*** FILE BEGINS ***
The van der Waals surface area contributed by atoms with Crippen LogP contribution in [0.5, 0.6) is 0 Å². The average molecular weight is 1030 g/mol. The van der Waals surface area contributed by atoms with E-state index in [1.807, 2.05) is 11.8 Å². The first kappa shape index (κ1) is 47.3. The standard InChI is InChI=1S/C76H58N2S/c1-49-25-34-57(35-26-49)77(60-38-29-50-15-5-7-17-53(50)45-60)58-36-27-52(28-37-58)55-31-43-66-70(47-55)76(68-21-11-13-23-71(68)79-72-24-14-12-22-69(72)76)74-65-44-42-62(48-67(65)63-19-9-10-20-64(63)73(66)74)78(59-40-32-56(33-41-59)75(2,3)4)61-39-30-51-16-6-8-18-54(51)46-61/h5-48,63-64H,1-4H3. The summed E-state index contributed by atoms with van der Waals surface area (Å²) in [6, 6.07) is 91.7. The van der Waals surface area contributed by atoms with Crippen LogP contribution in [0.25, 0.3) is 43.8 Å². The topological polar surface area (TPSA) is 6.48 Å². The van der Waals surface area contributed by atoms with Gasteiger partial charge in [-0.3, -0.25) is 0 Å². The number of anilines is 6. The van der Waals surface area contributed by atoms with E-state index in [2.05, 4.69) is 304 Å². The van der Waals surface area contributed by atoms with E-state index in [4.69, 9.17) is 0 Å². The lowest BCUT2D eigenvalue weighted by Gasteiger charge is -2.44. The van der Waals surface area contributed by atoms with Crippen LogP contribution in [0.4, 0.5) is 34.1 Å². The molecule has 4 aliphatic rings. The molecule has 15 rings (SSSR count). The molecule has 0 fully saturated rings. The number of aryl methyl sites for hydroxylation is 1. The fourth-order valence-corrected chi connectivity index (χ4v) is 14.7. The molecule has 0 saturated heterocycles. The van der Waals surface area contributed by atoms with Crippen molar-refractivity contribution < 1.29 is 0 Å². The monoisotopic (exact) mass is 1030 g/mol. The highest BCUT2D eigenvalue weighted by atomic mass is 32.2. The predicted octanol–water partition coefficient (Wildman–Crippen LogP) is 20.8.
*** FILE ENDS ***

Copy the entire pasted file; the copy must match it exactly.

The van der Waals surface area contributed by atoms with Crippen LogP contribution in [0.5, 0.6) is 0 Å². The average molecular weight is 1030 g/mol. The van der Waals surface area contributed by atoms with E-state index in [1.807, 2.05) is 11.8 Å². The first kappa shape index (κ1) is 47.3. The standard InChI is InChI=1S/C76H58N2S/c1-49-25-34-57(35-26-49)77(60-38-29-50-15-5-7-17-53(50)45-60)58-36-27-52(28-37-58)55-31-43-66-70(47-55)76(68-21-11-13-23-71(68)79-72-24-14-12-22-69(72)76)74-65-44-42-62(48-67(65)63-19-9-10-20-64(63)73(66)74)78(59-40-32-56(33-41-59)75(2,3)4)61-39-30-51-16-6-8-18-54(51)46-61/h5-48,63-64H,1-4H3. The summed E-state index contributed by atoms with van der Waals surface area (Å²) in [6, 6.07) is 91.7. The van der Waals surface area contributed by atoms with Crippen LogP contribution in [0.25, 0.3) is 43.8 Å². The topological polar surface area (TPSA) is 6.48 Å². The van der Waals surface area contributed by atoms with Gasteiger partial charge in [-0.3, -0.25) is 0 Å². The number of anilines is 6. The van der Waals surface area contributed by atoms with E-state index in [2.05, 4.69) is 304 Å². The van der Waals surface area contributed by atoms with E-state index in [4.69, 9.17) is 0 Å². The lowest BCUT2D eigenvalue weighted by Gasteiger charge is -2.44. The van der Waals surface area contributed by atoms with Crippen LogP contribution in [0.4, 0.5) is 34.1 Å². The molecule has 4 aliphatic rings. The molecule has 15 rings (SSSR count). The molecule has 0 fully saturated rings. The number of aryl methyl sites for hydroxylation is 1. The fourth-order valence-corrected chi connectivity index (χ4v) is 14.7. The molecule has 0 saturated heterocycles. The van der Waals surface area contributed by atoms with Crippen molar-refractivity contribution < 1.29 is 0 Å². The monoisotopic (exact) mass is 1030 g/mol. The highest BCUT2D eigenvalue weighted by atomic mass is 32.2. The predicted octanol–water partition coefficient (Wildman–Crippen LogP) is 20.8.